American Samoa Gov’t; Motu v.

Series: 28ASR2d | Year: 1995 | 28ASR2d3
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ELIA MOTU for himself and on behalf of WAYNE MOTU,
a minor, Plaintiffs


PISA TIVAO, Defendants

High Court of American Samoa
Trial Division

CA No. 38-91

April 25, 1995


[1] A T.C.R.C.P. 15(b) motion can be made at any time, even after judgment, and such requests shall be freely granted when the presentation of the merits of the action will be subserved and the objecting party fails to satisfy the court that the admission of such evidence would prejudice him in maintaining his action or defense upon the merits.

[2] Constant and unremitting scrutiny of students on school premises in order to prevent injury is not expected of school officials and teachers.

Before KRUSE, Chief Justice, and TAUANU`U, Chief Associate Judge.

Counsel: For Plaintiffs, Togiola T.A. Tulafono
For Defendants, Henry W. Kappel, Assistant Attorney General

Decision and Order:

Plaintiff Wayne Motu is today a 14 year old freshmen of Leone High School. Six years earlier, while he was a student at Midkiff Elementary School, Wayne fractured his elbow after a number of his fellow students fell on him in the playground during a physical education (“PE”) period. Wayne claimed, and testified accordingly, that he had heard his teacher, defendant Pisa Tivao (“Tivao”), shout out to a group of his fellow students to tackle and have a pileup on him as he was not participating in PE; that his classmates did so while he was sitting on the cement cricket pitch in the middle of the playing field–the cricket pitch for the local version of this game is typically a cement slab in the middle of a field. Wayne further testified that Tivao was standing next to one of the nearby school buildings, off the playground, when he called out the pile-upon-him instruction.

Tivao on the other hand flatly denied giving such an instruction, claiming that he was not even aware that Wayne was on the playing field, since he had previously excused Wayne from PE when the latter had earlier claimed illness. Tivao further testified that when Wayne sought to be excused, he instructed him to join another teacher, Ms. Pua Te`o, and her group (of those in the class athletically less inclined) who were gathered near one of the school buildings. Tivao also testified that he was actually on one extreme of the playground supervising the boys of the class in their football game, while yet another fellow teacher, Anette Solomona, supervised the girls on the other extreme of the field. He first learned of Wayne on the playground, when two students came to tell him that Wayne was hurt.

Mr. Tivao’s testimony was corroborated by Ms. Te`o, who has since retired from teaching. She recalled the day of the injury and testified to overhearing Tivao’s instructions to Wayne to join her group, who engaged in a “telling message” game. She further testified that for a while Wayne was with her, but she did not notice when he left, nor when he was injured.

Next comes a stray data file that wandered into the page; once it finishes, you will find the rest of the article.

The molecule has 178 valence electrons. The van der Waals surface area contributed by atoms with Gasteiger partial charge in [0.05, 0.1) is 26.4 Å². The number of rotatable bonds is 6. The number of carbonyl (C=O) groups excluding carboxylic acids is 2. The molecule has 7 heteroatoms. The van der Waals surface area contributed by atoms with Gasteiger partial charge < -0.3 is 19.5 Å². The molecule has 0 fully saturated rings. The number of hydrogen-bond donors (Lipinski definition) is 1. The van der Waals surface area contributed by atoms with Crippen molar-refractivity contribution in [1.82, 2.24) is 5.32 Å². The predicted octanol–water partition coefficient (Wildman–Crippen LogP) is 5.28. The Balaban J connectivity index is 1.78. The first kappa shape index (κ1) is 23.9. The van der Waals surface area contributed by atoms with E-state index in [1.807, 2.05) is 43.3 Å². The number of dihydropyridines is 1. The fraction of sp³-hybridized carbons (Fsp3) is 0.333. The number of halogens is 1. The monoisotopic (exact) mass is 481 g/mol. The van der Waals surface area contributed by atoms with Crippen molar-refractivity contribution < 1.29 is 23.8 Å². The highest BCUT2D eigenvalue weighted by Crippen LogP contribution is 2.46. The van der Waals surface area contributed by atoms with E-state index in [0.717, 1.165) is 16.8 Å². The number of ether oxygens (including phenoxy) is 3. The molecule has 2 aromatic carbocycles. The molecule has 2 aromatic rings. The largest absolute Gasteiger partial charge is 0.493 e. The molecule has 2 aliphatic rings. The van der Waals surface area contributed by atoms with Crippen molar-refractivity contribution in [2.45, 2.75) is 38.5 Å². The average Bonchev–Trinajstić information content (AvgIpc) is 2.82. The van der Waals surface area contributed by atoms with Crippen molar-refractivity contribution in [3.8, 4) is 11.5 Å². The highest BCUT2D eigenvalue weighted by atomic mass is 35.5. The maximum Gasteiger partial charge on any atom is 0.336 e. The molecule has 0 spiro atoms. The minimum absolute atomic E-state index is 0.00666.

Three of Wayne’s classmates also confirmed Tivao’s version of the facts. They each testified that they were part of a group that was congregating in mid-field when Wayne joined them, and that they had fallen on Wayne when a group of eighth graders, who were also playing on the field, ran into them. Contrary to Wayne’s testimony, they placed Tivao on the playground when the accident occurred; two of the group ran across the field to Tivao to alert him of Wayne’s injury.


On the evidence, we find Tivao’s version of the facts to be more credible. Despite corroboration, even by Wayne’s own peers, Wayne’s singularly maintained version of the facts bears some signs of early coaching at an impressionable age. First, Wayne’s contradicted testimony about Tivao’s location when he was said to have called out the pile-upon-him instruction is simply not believable. After viewing the site of the accident, taking into account the distance between the school buildings situated across the road from the playing field and the cricket pitch in mid-field, together with the level of noise that would have been generated by several groups of youngsters on the playground, we find it highly unlikely that Tivao could have even been audible, if he was in fact where Wayne had placed him. Second, the claimed extent of Wayne’s disability as a result of his injury simply does not correspond with his fellow students’ accounts of his regular display of basketball prowess at Leone High School; nor does it square with his startling in-court demonstration when he twice thumped heavily on the witness box with his affected arm, while marking out his reference to a momentary time span. Third, when two of the teaching staff took Wayne home after the accident, they were confronted by his distraught father who immediately began to talk of lawsuits at the very outset.